By Amy Silverman
By Olivia LaVecchia
By Monica Alonzo and Stephen Lemons
By Chris Parker
By Michael Lacey
By Weston Phippen
"I'm not having any more parties," Grende says.
Suzzane Rivera says she's usually the one to call 911 in her area, but admits police have been called to quiet her backyard gatherings from time to time. The last time, she says, was three weeks before Tommy died--Tommy had been out there with them trying to wail Mexican music. The neighbors had complained there had been fighting.
She still can't forgive the police, though, for not following through on their pleas to check Grende's house for the gunman. People were in the woman's backyard, she says; Grende told police later she heard noises. Someone could have told police something that night, or they might have found evidence. Later that morning, a neighbor of Grende's did find spent .44 shell casings and a cardboard sign reading "Hollywood" in a trash can behind Grende's house and gave them to police. None of it produced any new leads.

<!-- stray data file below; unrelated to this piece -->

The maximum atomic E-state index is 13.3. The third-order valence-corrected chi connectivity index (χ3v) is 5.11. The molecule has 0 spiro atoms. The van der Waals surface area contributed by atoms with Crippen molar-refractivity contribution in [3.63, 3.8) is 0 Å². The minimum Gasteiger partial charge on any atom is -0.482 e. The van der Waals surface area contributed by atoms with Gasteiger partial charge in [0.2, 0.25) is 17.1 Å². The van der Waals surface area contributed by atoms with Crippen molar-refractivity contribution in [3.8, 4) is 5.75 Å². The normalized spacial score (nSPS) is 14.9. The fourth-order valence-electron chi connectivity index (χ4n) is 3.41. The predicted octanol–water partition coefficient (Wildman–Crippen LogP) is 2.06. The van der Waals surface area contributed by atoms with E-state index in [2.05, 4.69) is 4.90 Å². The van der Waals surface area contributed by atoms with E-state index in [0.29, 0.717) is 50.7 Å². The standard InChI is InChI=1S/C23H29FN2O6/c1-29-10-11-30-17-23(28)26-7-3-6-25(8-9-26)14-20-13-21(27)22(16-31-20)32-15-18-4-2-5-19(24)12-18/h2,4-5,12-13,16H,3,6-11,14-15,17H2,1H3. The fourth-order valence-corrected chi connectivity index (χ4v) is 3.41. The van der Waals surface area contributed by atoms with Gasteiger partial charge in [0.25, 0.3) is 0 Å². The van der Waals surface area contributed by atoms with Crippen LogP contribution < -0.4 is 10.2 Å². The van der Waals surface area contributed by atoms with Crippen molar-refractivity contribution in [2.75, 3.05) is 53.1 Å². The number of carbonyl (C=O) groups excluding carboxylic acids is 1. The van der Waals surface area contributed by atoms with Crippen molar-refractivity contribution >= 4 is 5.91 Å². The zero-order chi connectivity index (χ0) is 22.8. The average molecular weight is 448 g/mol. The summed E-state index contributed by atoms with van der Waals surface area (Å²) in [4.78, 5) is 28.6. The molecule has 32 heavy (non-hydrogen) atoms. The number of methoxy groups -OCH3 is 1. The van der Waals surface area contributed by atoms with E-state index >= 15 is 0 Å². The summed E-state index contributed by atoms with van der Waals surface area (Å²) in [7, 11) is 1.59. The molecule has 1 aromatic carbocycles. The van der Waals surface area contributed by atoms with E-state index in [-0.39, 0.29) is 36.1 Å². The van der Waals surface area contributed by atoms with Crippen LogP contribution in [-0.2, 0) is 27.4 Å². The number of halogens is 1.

Suzzane Rivera says, "Some of the cops I work with, like one officer in the DARE program, he says, 'Great work, I love what you do, but the dress--sometime, you're gonna have to change a little.' Hey--when the last kid is out of a gang, I'll lay down the bandanna. This allows me to go into places the police can't. This allows me to touch hard-core kids. This allows the kids to confide and trust in me.
"You know, they know where I'm coming from. They know I've been there."
She sits in her kitchen, where so much happened that night, and remembers Tommy. He had come up with an idea she'd still like to follow through on. He wanted to produce a tee shirt, she says, as a moneymaker for one of the student organizations. He told her about it one day, asked if she'd pay $15 for it. She told him, I'll be first in line.
On the front, the shirt would say: "I love my raza." And on the back: "Enough not to kill them.